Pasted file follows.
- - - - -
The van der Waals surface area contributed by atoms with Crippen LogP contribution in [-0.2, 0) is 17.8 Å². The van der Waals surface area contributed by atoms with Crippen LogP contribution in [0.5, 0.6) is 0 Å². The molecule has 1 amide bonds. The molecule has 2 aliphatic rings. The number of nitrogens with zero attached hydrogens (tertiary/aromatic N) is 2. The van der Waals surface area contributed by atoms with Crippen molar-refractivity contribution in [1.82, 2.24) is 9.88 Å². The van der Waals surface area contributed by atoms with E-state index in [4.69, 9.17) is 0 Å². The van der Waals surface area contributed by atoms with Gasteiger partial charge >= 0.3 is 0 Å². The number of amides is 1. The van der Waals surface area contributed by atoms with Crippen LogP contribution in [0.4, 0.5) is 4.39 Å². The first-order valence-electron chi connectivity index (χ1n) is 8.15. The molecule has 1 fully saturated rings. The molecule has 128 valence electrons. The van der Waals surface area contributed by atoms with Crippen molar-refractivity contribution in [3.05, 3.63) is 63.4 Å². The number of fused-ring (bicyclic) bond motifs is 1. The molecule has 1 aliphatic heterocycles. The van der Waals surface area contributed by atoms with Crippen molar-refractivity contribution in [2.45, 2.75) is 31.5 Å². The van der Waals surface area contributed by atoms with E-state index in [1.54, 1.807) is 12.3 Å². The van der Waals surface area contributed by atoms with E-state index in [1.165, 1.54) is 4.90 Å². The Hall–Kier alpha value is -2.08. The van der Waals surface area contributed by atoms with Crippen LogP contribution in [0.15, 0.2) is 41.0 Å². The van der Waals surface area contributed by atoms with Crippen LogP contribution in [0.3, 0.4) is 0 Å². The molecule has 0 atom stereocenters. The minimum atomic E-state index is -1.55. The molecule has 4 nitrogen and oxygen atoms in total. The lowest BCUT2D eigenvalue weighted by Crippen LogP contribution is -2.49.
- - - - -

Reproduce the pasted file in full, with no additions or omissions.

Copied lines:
The van der Waals surface area contributed by atoms with Crippen LogP contribution in [-0.2, 0) is 17.8 Å². The van der Waals surface area contributed by atoms with Crippen LogP contribution in [0.5, 0.6) is 0 Å². The molecule has 1 amide bonds. The molecule has 2 aliphatic rings. The number of nitrogens with zero attached hydrogens (tertiary/aromatic N) is 2. The van der Waals surface area contributed by atoms with Crippen molar-refractivity contribution in [1.82, 2.24) is 9.88 Å². The van der Waals surface area contributed by atoms with E-state index in [4.69, 9.17) is 0 Å². The van der Waals surface area contributed by atoms with Gasteiger partial charge >= 0.3 is 0 Å². The number of amides is 1. The van der Waals surface area contributed by atoms with Crippen LogP contribution in [0.4, 0.5) is 4.39 Å². The first-order valence-electron chi connectivity index (χ1n) is 8.15. The molecule has 1 fully saturated rings. The molecule has 128 valence electrons. The van der Waals surface area contributed by atoms with Crippen molar-refractivity contribution in [3.05, 3.63) is 63.4 Å². The number of fused-ring (bicyclic) bond motifs is 1. The molecule has 1 aliphatic heterocycles. The van der Waals surface area contributed by atoms with Crippen molar-refractivity contribution in [2.45, 2.75) is 31.5 Å². The van der Waals surface area contributed by atoms with E-state index in [1.54, 1.807) is 12.3 Å². The van der Waals surface area contributed by atoms with E-state index in [1.165, 1.54) is 4.90 Å². The Hall–Kier alpha value is -2.08. The van der Waals surface area contributed by atoms with Crippen LogP contribution in [0.15, 0.2) is 41.0 Å². The van der Waals surface area contributed by atoms with Crippen LogP contribution in [0.3, 0.4) is 0 Å². The molecule has 0 atom stereocenters. The minimum atomic E-state index is -1.55. The molecule has 4 nitrogen and oxygen atoms in total. The lowest BCUT2D eigenvalue weighted by Crippen LogP contribution is -2.49.